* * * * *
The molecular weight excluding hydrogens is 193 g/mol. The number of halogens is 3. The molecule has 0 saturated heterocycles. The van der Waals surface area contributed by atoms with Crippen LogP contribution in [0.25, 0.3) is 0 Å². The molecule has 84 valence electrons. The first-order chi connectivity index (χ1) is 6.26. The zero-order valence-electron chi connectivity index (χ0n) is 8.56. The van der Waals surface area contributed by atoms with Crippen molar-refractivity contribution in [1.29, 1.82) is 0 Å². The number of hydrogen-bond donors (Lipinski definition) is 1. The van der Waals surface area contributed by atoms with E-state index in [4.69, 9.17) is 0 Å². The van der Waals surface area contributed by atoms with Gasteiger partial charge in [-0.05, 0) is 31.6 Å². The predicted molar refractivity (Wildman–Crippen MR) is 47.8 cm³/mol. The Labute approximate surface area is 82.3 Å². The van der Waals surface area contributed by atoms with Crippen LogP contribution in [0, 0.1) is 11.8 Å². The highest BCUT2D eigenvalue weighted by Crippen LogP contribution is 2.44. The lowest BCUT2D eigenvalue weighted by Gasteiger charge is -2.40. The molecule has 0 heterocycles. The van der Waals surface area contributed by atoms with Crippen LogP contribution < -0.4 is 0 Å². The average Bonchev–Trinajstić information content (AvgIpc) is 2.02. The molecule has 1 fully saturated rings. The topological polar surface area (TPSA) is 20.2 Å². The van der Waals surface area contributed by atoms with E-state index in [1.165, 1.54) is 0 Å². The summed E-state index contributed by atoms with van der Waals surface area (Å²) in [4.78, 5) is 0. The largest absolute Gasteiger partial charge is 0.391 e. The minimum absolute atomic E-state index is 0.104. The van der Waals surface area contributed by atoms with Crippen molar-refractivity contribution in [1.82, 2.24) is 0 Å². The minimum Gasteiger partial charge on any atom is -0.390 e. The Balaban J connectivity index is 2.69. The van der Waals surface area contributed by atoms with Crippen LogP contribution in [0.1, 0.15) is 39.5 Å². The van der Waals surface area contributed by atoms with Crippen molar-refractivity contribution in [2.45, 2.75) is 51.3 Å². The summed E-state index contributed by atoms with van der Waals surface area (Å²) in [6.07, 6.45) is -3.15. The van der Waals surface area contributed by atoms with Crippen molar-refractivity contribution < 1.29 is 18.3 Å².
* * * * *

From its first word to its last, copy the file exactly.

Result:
The molecular weight excluding hydrogens is 193 g/mol. The number of halogens is 3. The molecule has 0 saturated heterocycles. The van der Waals surface area contributed by atoms with Crippen LogP contribution in [0.25, 0.3) is 0 Å². The molecule has 84 valence electrons. The first-order chi connectivity index (χ1) is 6.26. The zero-order valence-electron chi connectivity index (χ0n) is 8.56. The van der Waals surface area contributed by atoms with Crippen molar-refractivity contribution in [1.29, 1.82) is 0 Å². The number of hydrogen-bond donors (Lipinski definition) is 1. The van der Waals surface area contributed by atoms with E-state index in [4.69, 9.17) is 0 Å². The van der Waals surface area contributed by atoms with Gasteiger partial charge in [-0.05, 0) is 31.6 Å². The predicted molar refractivity (Wildman–Crippen MR) is 47.8 cm³/mol. The Labute approximate surface area is 82.3 Å². The van der Waals surface area contributed by atoms with Crippen LogP contribution in [0, 0.1) is 11.8 Å². The highest BCUT2D eigenvalue weighted by Crippen LogP contribution is 2.44. The lowest BCUT2D eigenvalue weighted by Gasteiger charge is -2.40. The molecule has 0 heterocycles. The van der Waals surface area contributed by atoms with Crippen LogP contribution < -0.4 is 0 Å². The average Bonchev–Trinajstić information content (AvgIpc) is 2.02. The molecule has 1 fully saturated rings. The topological polar surface area (TPSA) is 20.2 Å². The van der Waals surface area contributed by atoms with E-state index in [1.165, 1.54) is 0 Å². The summed E-state index contributed by atoms with van der Waals surface area (Å²) in [4.78, 5) is 0. The largest absolute Gasteiger partial charge is 0.391 e. The minimum absolute atomic E-state index is 0.104. The van der Waals surface area contributed by atoms with Crippen molar-refractivity contribution in [1.82, 2.24) is 0 Å². The minimum Gasteiger partial charge on any atom is -0.390 e. The Balaban J connectivity index is 2.69. The van der Waals surface area contributed by atoms with Crippen LogP contribution in [0.1, 0.15) is 39.5 Å². The van der Waals surface area contributed by atoms with Crippen molar-refractivity contribution in [2.45, 2.75) is 51.3 Å². The summed E-state index contributed by atoms with van der Waals surface area (Å²) in [6.07, 6.45) is -3.15. The van der Waals surface area contributed by atoms with Crippen molar-refractivity contribution < 1.29 is 18.3 Å².